At just a smidgen over 5 feet tall, Jillian weighed almost 60 pounds more at 12 years of age than her weight today. Her transformation, both physical and mental, into becoming one of the most respected body-shape influencers in the world, has been dramatic and has forged a career for herself as well as inspiring the fitness sensibilities of millions of others.
Jillian, 45, as of the middle of February, has over seven million fans across Facebook, Twitter and Instagram.
She has indeed made a leap from loathing teenager, someone who suffered bouts of insomnia and slipped into depression. She encountered bullying, was teased about her weight and lacked confidence.
“Overcoming the obstacles for a lot of people means you never have to go back,” she says. “I did that, and now it’s impossible for me to be that person again, and that’s what I want to show to other people. You vanquish that persona almost straight away – it’s incredibly liberating, but in my case too, I really believe it saved my life.”

STRIPLV: How did you become a fitness guru?
MICHAELS: Well, I was overweight as a kid for a host of reasons, and my mom got me into martial arts. It took several years, but eventually, it stuck, and it really grabbed me that fitness was transcendent, and when you’re strong physically, you become strong in every facet of your life. So, I started losing weight when I was 15 – I was probably about 170lbs at my heaviest, and I am only 5ft 2in tall. Then, a lot of things happened. I got in shape, and by the time that I was 17 years old, I was in the gym training for my black belt test. People would see me, and I was doing all kinds of crazy moves and exercises, and at that point, I was studying Bruce Lee and Navy SEALS. I thought all of that stuff was super cool and I was doing inverted sit-ups with ankle boots on bars. So, people would say to me: “You’re a trainer. How much do you charge?” I thought I could make more than $5 an hour, that was going to be cool. That’s how much I was making at the time, delivering pizza. My mom paid for my first little certification, and although it was a long winding road, it has brought me to where I am now, all these years later.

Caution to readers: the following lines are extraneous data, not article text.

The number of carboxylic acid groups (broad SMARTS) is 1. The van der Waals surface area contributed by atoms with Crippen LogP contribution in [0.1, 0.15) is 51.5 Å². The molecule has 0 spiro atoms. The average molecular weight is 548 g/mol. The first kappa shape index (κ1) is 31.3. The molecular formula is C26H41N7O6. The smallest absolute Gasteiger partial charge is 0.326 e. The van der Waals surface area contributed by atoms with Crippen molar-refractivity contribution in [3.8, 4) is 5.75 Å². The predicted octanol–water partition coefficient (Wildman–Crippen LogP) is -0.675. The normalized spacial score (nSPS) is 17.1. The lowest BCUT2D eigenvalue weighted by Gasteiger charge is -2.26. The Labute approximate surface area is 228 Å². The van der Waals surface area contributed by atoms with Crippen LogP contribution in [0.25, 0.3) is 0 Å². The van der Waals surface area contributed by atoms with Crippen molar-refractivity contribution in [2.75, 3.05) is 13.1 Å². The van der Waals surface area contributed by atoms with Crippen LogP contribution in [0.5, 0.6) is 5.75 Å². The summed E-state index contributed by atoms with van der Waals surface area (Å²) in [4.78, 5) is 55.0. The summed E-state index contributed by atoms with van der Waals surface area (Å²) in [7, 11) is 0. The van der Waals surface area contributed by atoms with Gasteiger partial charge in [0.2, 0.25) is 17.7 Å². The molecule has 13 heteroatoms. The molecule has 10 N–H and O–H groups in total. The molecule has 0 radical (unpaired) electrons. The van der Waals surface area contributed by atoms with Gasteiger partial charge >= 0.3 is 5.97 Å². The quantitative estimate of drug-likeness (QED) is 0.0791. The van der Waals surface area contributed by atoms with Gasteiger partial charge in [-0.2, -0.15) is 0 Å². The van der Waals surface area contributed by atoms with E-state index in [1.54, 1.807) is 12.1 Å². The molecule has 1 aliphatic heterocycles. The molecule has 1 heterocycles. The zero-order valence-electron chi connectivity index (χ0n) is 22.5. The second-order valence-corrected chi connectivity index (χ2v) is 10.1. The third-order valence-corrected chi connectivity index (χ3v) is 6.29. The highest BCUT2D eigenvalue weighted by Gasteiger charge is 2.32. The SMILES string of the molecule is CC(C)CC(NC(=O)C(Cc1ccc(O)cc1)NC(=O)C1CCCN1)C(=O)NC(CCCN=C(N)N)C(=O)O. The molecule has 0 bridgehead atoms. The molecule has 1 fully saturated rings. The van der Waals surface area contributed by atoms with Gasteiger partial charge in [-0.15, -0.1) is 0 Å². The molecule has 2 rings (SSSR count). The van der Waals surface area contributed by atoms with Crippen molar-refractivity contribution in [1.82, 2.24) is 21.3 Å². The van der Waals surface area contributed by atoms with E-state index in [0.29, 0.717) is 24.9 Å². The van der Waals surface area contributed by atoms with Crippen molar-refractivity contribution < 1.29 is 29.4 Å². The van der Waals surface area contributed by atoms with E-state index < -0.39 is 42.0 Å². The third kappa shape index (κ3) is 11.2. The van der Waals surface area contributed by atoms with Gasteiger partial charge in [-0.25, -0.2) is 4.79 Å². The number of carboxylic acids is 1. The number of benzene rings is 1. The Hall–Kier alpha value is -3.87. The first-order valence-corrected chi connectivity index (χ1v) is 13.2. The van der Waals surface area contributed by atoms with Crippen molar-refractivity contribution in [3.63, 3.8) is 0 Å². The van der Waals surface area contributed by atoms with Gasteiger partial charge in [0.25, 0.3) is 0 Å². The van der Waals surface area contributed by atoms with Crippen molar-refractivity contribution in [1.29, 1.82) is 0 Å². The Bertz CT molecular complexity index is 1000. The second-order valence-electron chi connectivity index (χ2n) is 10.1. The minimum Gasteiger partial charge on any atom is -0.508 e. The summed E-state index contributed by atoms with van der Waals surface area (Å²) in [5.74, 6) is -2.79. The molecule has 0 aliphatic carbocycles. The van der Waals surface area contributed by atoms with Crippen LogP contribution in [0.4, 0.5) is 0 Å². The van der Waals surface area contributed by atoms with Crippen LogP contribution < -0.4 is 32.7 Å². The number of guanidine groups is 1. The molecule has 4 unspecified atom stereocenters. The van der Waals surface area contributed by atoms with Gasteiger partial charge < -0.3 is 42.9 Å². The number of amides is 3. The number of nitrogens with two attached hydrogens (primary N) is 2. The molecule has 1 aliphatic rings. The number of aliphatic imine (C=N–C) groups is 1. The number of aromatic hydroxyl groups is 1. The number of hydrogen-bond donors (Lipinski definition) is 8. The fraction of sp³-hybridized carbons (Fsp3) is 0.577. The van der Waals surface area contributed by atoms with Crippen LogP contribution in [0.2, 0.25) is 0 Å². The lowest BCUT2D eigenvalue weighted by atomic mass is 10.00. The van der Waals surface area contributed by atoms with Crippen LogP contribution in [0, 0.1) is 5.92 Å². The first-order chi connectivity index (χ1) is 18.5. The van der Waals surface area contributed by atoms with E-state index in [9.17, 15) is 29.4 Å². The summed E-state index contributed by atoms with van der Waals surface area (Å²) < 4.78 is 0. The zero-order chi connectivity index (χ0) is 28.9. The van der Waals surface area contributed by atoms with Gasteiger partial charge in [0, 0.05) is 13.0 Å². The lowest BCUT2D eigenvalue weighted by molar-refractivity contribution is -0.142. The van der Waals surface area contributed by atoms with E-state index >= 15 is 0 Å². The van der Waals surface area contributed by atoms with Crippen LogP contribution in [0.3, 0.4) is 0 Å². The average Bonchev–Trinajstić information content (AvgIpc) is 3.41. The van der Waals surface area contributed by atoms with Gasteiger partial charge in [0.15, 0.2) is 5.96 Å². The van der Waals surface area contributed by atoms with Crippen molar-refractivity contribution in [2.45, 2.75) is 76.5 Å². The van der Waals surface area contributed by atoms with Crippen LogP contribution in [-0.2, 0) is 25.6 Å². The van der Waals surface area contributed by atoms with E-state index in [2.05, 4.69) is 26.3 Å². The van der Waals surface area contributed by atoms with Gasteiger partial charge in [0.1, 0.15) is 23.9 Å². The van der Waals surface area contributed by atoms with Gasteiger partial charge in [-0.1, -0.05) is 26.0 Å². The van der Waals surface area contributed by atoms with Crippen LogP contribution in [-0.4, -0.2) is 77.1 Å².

STRIPLV: What is important about fitness to you?